Wed 21 / 10 / 20
Why we need to move on from diversity
There’s been a lot of talk about diversity in business recently, and that’s great and everything, but “diversity” is an outdated concept.
We live in a diverse society, there are hugely varied people all around you. The issue is not a lack of diverse people – the issue is that not enough different people are being involved in key conversations. Differences aren’t being encouraged and celebrated. Opportunities and progression keep going to the same types of people over and over again, so we do not benefit from the rich variety of perspectives and experiences that we have access to.
The problem isn’t a lack of diversity, it’s a lack of inclusion.
What’s the problem?
Women make up slightly more than half of the population – there’s not a lack of them. Yet there are more people called John leading FTSE 100 companies than there are women.
14% of the UK population was non-white at the last UK census, but there a grand total of 10 people from ethnic minority backgrounds in FTSE 100 leadership roles. It’s not a problem of diversity when you have 8 million people to choose from but you’ve only appointed 10.
Here are a few facts that you might find interesting…
• 54,000 women lose their jobs in the UK every year because of maternity discrimination. Not because they wanted to give up their job for their kids – in fact, one in every ten women returning to work after maternity leave start their own business because they want to build a career but can’t within the current system.
• Around 13% of students with disabilities end up dropping out of university due to inadequate support.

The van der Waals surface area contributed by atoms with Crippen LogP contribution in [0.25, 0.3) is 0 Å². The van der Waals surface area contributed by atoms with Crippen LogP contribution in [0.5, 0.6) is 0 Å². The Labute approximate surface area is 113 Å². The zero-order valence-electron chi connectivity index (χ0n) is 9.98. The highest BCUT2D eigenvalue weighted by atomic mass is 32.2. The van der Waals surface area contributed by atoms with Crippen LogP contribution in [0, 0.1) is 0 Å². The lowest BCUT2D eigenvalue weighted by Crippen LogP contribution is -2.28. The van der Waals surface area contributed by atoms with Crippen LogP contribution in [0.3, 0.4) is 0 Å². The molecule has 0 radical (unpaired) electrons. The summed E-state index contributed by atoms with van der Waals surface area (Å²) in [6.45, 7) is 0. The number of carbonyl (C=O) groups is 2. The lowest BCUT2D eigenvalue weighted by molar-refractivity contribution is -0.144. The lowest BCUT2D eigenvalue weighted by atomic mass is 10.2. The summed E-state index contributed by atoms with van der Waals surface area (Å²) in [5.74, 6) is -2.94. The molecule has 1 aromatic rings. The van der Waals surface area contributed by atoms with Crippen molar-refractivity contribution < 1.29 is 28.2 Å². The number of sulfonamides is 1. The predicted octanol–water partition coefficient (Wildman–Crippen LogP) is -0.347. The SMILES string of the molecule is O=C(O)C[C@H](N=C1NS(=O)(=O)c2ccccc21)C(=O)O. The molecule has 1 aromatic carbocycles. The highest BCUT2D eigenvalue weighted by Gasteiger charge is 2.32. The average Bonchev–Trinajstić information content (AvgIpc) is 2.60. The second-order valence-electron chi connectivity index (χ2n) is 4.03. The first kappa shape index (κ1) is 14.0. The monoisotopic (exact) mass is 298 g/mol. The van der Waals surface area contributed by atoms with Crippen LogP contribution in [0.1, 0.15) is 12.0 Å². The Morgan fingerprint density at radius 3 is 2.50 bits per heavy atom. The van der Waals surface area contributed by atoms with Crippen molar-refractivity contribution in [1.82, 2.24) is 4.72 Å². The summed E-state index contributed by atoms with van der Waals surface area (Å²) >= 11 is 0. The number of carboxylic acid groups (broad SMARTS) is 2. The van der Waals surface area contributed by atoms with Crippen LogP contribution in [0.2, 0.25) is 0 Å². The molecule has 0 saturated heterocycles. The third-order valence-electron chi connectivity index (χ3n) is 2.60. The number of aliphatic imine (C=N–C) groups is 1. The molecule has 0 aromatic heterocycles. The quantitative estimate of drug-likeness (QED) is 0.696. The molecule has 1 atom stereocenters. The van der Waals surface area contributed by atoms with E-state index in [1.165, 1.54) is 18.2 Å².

• Job seekers from ethnic minority backgrounds need to send out an average of 60% more applications to get the same number of interviews as candidates from majority groups. When fictitious CVs were sent out with identical skills and experience, 24% of those from white backgrounds were invited to interview compared to 15% from minority backgrounds.
• Black pupils are routinely marked down by their teachers – when their work is marked externally by people unaware of their ethnic background, they receive higher grades. White children from very poor neighbourhoods also tend to be under-assessed compared to their more advantaged peers.
Sadly, the examples go on and on.
The benefits for businesses
There are huge benefits to businesses in tackling the unconscious biases and systemic issues that are limiting people’s potential and opportunities. For example:
• Ethnically diverse companies are 33% more likely to have higher profits
• Gender diversity in senior roles results in higher profitability
• More diverse companies have 19% higher innovation than their competitors
• Inclusive processes result in decisions being made twice as fast with fewer meetings
• Inclusion makes staff happier, more motivated and engaged, which all increases results by an average of 20%
• By the year 2025, 75% of the global workforce will be made up of millennials, and 47% of them look for diversity and inclusion when sizing up employers, so demonstrating an inclusive culture is vital to attracting top talent
Creating cultures of inclusion
To tackle this problem, we need organisational leaders to step up and face that there is an issue. That will mean being willing to feel uncomfortable. It will mean being willing to challenge their own unconscious biases. It will mean being willing to accept that they have room to grow and that they’re not perfect. It will mean being willing to be human. But if they can do that, their businesses will thrive. If enough leaders can do that, we can create a world where everyone is able to contribute their full potential.
If you’d like help to harness the power of diversity and create a culture of inclusion and belonging that works for everyone, then Watch This Sp_ce is here to help! You can email us at email@example.com and browse the range of training and resources available on our website. The Reimagination at Work podcast also offers more inspiration and guidance to help you on your journey.
Join our Bitesize Learning session on 18th November to find out how you can get started with Diversity, Inclusion and Belonging at Work.
If you want to contribute to the Chamber blog, contact us on firstname.lastname@example.org